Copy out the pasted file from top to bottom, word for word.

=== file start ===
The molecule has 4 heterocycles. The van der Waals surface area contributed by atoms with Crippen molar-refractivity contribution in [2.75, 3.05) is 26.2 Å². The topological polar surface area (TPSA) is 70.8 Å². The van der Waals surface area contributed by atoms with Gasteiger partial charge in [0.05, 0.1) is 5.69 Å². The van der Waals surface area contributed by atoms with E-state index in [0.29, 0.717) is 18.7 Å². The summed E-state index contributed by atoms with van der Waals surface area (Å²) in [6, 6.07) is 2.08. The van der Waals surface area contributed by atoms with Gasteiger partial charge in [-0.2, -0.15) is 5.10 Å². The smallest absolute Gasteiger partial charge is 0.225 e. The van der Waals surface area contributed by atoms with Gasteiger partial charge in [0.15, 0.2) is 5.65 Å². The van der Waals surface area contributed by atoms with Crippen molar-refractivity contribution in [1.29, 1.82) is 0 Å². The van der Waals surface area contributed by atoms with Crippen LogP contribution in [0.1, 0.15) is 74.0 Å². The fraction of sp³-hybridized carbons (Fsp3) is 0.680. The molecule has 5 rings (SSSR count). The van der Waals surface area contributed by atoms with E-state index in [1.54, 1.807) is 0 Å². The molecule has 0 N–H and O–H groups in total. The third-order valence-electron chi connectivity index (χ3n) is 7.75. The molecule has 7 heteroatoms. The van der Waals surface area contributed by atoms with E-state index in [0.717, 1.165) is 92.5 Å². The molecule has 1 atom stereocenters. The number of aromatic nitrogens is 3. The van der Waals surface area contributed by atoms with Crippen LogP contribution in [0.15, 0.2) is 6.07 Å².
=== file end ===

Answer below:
The molecule has 4 heterocycles. The van der Waals surface area contributed by atoms with Crippen molar-refractivity contribution in [2.75, 3.05) is 26.2 Å². The topological polar surface area (TPSA) is 70.8 Å². The van der Waals surface area contributed by atoms with Gasteiger partial charge in [0.05, 0.1) is 5.69 Å². The van der Waals surface area contributed by atoms with E-state index in [0.29, 0.717) is 18.7 Å². The summed E-state index contributed by atoms with van der Waals surface area (Å²) in [6, 6.07) is 2.08. The van der Waals surface area contributed by atoms with Gasteiger partial charge in [-0.2, -0.15) is 5.10 Å². The smallest absolute Gasteiger partial charge is 0.225 e. The van der Waals surface area contributed by atoms with Gasteiger partial charge in [0.15, 0.2) is 5.65 Å². The van der Waals surface area contributed by atoms with Crippen molar-refractivity contribution in [1.29, 1.82) is 0 Å². The van der Waals surface area contributed by atoms with Crippen LogP contribution in [0.1, 0.15) is 74.0 Å². The fraction of sp³-hybridized carbons (Fsp3) is 0.680. The molecule has 5 rings (SSSR count). The van der Waals surface area contributed by atoms with E-state index in [1.54, 1.807) is 0 Å². The molecule has 0 N–H and O–H groups in total. The third-order valence-electron chi connectivity index (χ3n) is 7.75. The molecule has 7 heteroatoms. The van der Waals surface area contributed by atoms with E-state index in [0.717, 1.165) is 92.5 Å². The molecule has 1 atom stereocenters. The number of aromatic nitrogens is 3. The van der Waals surface area contributed by atoms with Crippen LogP contribution in [0.15, 0.2) is 6.07 Å².